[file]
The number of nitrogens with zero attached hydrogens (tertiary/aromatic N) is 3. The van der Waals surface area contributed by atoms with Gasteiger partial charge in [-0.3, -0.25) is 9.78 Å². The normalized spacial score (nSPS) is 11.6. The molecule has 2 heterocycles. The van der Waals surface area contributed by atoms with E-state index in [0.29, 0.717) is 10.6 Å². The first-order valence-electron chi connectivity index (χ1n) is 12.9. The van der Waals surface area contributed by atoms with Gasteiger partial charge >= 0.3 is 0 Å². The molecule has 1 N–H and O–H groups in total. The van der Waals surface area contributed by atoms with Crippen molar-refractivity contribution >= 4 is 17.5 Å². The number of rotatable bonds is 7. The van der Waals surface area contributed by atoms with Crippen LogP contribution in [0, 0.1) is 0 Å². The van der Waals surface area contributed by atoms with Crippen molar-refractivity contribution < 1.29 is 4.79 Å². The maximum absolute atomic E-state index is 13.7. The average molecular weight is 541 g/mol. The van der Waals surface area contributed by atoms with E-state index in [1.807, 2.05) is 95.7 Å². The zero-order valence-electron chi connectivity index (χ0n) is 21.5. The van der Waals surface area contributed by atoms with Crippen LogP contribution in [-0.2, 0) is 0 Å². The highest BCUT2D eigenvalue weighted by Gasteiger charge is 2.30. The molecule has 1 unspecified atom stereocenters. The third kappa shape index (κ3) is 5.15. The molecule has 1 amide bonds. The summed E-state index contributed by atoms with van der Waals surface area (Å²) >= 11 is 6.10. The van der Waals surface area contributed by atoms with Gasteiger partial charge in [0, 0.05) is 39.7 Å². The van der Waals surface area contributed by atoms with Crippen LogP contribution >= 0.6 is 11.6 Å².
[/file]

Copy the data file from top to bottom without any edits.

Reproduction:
The number of nitrogens with zero attached hydrogens (tertiary/aromatic N) is 3. The van der Waals surface area contributed by atoms with Gasteiger partial charge in [-0.3, -0.25) is 9.78 Å². The normalized spacial score (nSPS) is 11.6. The molecule has 2 heterocycles. The van der Waals surface area contributed by atoms with E-state index in [0.29, 0.717) is 10.6 Å². The first-order valence-electron chi connectivity index (χ1n) is 12.9. The van der Waals surface area contributed by atoms with Gasteiger partial charge >= 0.3 is 0 Å². The molecule has 1 N–H and O–H groups in total. The van der Waals surface area contributed by atoms with Crippen molar-refractivity contribution >= 4 is 17.5 Å². The number of rotatable bonds is 7. The van der Waals surface area contributed by atoms with Crippen LogP contribution in [0, 0.1) is 0 Å². The van der Waals surface area contributed by atoms with Crippen molar-refractivity contribution < 1.29 is 4.79 Å². The maximum absolute atomic E-state index is 13.7. The average molecular weight is 541 g/mol. The van der Waals surface area contributed by atoms with E-state index in [1.807, 2.05) is 95.7 Å². The zero-order valence-electron chi connectivity index (χ0n) is 21.5. The van der Waals surface area contributed by atoms with Crippen LogP contribution in [-0.2, 0) is 0 Å². The highest BCUT2D eigenvalue weighted by Gasteiger charge is 2.30. The molecule has 1 unspecified atom stereocenters. The third kappa shape index (κ3) is 5.15. The molecule has 1 amide bonds. The summed E-state index contributed by atoms with van der Waals surface area (Å²) >= 11 is 6.10. The van der Waals surface area contributed by atoms with Gasteiger partial charge in [0, 0.05) is 39.7 Å². The van der Waals surface area contributed by atoms with Crippen LogP contribution >= 0.6 is 11.6 Å².